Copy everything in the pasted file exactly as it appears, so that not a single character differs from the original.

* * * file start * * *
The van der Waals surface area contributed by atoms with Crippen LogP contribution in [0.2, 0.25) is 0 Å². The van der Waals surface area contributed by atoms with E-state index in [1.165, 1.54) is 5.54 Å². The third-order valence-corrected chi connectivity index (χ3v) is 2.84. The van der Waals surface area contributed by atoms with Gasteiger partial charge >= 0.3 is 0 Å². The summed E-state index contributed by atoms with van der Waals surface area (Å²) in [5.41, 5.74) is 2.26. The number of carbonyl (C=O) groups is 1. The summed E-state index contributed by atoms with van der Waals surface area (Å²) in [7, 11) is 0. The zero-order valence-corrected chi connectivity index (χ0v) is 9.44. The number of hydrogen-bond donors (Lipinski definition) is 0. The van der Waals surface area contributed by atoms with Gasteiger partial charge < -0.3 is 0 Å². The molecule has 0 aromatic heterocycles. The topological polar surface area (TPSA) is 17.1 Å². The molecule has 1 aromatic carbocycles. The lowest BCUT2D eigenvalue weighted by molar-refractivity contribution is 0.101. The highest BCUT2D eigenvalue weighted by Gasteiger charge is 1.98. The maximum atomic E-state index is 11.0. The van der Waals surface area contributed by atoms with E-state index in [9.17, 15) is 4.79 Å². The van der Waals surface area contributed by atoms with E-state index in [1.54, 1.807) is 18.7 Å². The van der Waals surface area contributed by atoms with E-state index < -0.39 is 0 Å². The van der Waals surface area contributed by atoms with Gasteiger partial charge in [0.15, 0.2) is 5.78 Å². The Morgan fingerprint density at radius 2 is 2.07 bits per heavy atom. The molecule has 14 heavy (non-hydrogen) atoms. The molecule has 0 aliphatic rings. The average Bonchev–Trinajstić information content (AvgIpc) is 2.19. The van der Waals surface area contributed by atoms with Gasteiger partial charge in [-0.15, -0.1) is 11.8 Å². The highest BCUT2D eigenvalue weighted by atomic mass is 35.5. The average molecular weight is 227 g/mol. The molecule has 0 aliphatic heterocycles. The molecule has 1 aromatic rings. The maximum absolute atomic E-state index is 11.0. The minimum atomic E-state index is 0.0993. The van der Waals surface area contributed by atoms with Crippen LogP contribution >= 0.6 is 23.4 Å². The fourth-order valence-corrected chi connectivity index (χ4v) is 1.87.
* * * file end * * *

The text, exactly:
The van der Waals surface area contributed by atoms with Crippen LogP contribution in [0.2, 0.25) is 0 Å². The van der Waals surface area contributed by atoms with E-state index in [1.165, 1.54) is 5.54 Å². The third-order valence-corrected chi connectivity index (χ3v) is 2.84. The van der Waals surface area contributed by atoms with Gasteiger partial charge >= 0.3 is 0 Å². The summed E-state index contributed by atoms with van der Waals surface area (Å²) in [5.41, 5.74) is 2.26. The number of carbonyl (C=O) groups is 1. The summed E-state index contributed by atoms with van der Waals surface area (Å²) in [7, 11) is 0. The zero-order valence-corrected chi connectivity index (χ0v) is 9.44. The number of hydrogen-bond donors (Lipinski definition) is 0. The van der Waals surface area contributed by atoms with Gasteiger partial charge < -0.3 is 0 Å². The molecule has 0 aromatic heterocycles. The topological polar surface area (TPSA) is 17.1 Å². The molecule has 1 aromatic carbocycles. The lowest BCUT2D eigenvalue weighted by molar-refractivity contribution is 0.101. The highest BCUT2D eigenvalue weighted by Gasteiger charge is 1.98. The maximum atomic E-state index is 11.0. The van der Waals surface area contributed by atoms with E-state index in [9.17, 15) is 4.79 Å². The van der Waals surface area contributed by atoms with E-state index in [1.54, 1.807) is 18.7 Å². The van der Waals surface area contributed by atoms with E-state index < -0.39 is 0 Å². The van der Waals surface area contributed by atoms with Gasteiger partial charge in [0.15, 0.2) is 5.78 Å². The Morgan fingerprint density at radius 2 is 2.07 bits per heavy atom. The molecule has 14 heavy (non-hydrogen) atoms. The molecule has 0 aliphatic rings. The average Bonchev–Trinajstić information content (AvgIpc) is 2.19. The van der Waals surface area contributed by atoms with Gasteiger partial charge in [-0.15, -0.1) is 11.8 Å². The highest BCUT2D eigenvalue weighted by atomic mass is 35.5. The average molecular weight is 227 g/mol. The molecule has 0 aliphatic heterocycles. The molecule has 1 aromatic rings. The maximum absolute atomic E-state index is 11.0. The minimum atomic E-state index is 0.0993. The van der Waals surface area contributed by atoms with Crippen LogP contribution >= 0.6 is 23.4 Å². The fourth-order valence-corrected chi connectivity index (χ4v) is 1.87.